- Not enactedThe President has not signed this bill
- The senate has not voted
- The house has not voted
Committee on the JudiciaryCrime, Terrorism and Homeland SecurityIntroducedJanuary 14th, 2019
- house Committees
What is House Bill H.R. 531?
Cost of House Bill H.R. 531
In-Depth: Rep. Anthony Brown (D-MD) reintroduced this bill from the 115th Congress to ensure that the FBI Director can perform his or her job without the threat of political repercussions. When he introduced this bill last Congress, Rep. Brown said in a press release:
“We need to be certain the FBI Director can perform his or her duties free from threats from the Oval Office or partisan politics. If the FIRED Act were in place, Mr. Comey would still be leading the FBI investigation into Michael Flynn and the President’s ties with Russia. As more information about the FBI’s Russia investigation comes to light, it is clear that President Trump has made disturbing decisions raising serious questions.”
In an interview after this bill’s introduction last Congress, Richard Painter, chairman of the board for Citizens for Responsibility and Ethics in Washington (CREW), expressed support for this bill:
“Put together with all the other evidence, it seems quite clear that [FBI Director Comey’s firing] was motivated by the desire to slow down or end the Russia investigation, and if that’s true, I think that amounts to obstruction of justice, but that’s where the evidence is pointing in my view.”
Patrick Eddington, a CATO Institute policy analyst, criticized this bill as an “ill-considered, feel-good messaging bill.” He added that there’s no legal definition of “good cause” to fire a Senate-confirmed official not guilty of dereliction or criminal conduct.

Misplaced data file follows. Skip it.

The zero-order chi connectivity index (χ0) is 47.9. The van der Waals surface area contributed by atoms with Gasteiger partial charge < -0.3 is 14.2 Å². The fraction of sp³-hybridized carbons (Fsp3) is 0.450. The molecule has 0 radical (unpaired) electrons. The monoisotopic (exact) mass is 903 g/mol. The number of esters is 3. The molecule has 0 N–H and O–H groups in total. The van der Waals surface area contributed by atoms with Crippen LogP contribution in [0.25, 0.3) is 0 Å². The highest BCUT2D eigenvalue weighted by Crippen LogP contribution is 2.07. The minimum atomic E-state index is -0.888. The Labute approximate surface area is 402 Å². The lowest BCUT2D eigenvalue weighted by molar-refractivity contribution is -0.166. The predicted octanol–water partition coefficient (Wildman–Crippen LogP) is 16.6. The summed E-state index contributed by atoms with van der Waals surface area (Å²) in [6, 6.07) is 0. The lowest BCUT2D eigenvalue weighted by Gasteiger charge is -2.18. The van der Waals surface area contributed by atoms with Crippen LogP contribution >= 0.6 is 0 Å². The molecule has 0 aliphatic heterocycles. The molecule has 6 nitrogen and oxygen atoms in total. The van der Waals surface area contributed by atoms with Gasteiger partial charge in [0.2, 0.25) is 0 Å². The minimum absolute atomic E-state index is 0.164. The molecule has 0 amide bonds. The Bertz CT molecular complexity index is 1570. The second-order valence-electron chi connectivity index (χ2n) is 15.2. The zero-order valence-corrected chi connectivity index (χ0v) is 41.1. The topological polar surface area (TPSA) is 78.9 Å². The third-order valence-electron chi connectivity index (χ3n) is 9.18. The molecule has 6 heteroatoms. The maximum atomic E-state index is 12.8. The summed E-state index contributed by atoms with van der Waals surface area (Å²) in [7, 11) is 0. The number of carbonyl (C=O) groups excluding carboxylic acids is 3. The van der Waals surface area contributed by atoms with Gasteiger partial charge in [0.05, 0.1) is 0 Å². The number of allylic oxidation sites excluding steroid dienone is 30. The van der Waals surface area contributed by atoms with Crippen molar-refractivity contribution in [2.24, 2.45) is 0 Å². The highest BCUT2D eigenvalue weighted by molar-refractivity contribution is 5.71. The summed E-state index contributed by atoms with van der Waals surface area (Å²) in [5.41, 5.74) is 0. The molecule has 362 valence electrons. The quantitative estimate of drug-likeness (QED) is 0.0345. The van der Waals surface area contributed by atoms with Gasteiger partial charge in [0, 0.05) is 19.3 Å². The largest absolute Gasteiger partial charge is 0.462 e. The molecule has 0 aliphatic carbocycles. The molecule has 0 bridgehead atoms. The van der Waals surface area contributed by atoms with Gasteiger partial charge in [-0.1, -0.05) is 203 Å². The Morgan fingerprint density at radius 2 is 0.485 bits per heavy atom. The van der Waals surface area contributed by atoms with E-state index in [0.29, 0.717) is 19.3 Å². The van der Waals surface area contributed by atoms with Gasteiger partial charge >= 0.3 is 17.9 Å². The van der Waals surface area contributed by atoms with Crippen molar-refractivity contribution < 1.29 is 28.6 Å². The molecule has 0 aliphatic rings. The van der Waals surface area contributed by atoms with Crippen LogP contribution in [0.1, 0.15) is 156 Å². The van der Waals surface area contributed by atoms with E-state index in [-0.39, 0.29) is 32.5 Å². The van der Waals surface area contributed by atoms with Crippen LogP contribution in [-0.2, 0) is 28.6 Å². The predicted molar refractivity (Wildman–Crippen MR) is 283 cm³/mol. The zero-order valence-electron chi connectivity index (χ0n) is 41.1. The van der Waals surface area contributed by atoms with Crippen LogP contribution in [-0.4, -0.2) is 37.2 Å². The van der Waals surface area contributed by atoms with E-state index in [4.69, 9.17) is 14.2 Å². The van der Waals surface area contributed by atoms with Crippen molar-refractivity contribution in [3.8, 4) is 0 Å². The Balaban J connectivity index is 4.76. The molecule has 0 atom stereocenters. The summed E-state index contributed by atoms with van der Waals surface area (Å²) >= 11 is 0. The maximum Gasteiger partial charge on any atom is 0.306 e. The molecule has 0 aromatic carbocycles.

This bill has one cosponsor in the current Congress, Rep. Frederica Wilson (D-FL).
Of Note: This bill was precipitated by President Trump’s firing of FBI Director James B. Comey, which the President himself stated was due to Comey’s investigation of the president’s ties with Russia. Rep. Brown called Director Comey’s “unprecedented and without cause.” Immediately after the firing, most political observers characterized Comey’s firing as a massive political scandal.
At the time, Sen. Mark Warner (D-VA) called Comey’s firing “shocking”:
“The president’s firing of FBI director Comey … was a shocking development. The timing of Director Comey’s dismissal to me and many committee members on both sides of the aisle is especially troubling. He was leading an active counterintelligence investigation into any links between the Trump campaign and the Russian government or its representatives, and whether there was any coordination between the campaign and Russia’s efforts to interfere in our election. For many people, including myself, it is hard to avoid the conclusion that the president’s decision to remove Director Comey was related to this investigation. And that is unacceptable.”
Writing in The Hill in April 2018, journalist Sharyl Attkisson argued that the “facts supported” Comey’s firing:
“A lot of new information has come out in the year since President Trump fired FBI Director James Comey. No matter whether you admire Trump, Comey, both or neither — it’s now difficult to argue that Trump made the wrong move in removing Comey. Even many of Trump’s detractors would agree that no president should keep in place the head of a crucial division who — along with some of his top staff — apparently worked to undermine or control the president, and exercised poor judgment in important matters.”
Sponsoring Rep. Anthony Brown (D-MD) Press Release (115th Congress)
Sponsoring Rep. Anthony Brown (D-MD) Dear Colleague Letter (116th Congress)
The Guardian (Context)
Summary by Lorelei Yang
(Photo Credit: Federal Bureau of Investigations Public Domain via Creative Commons)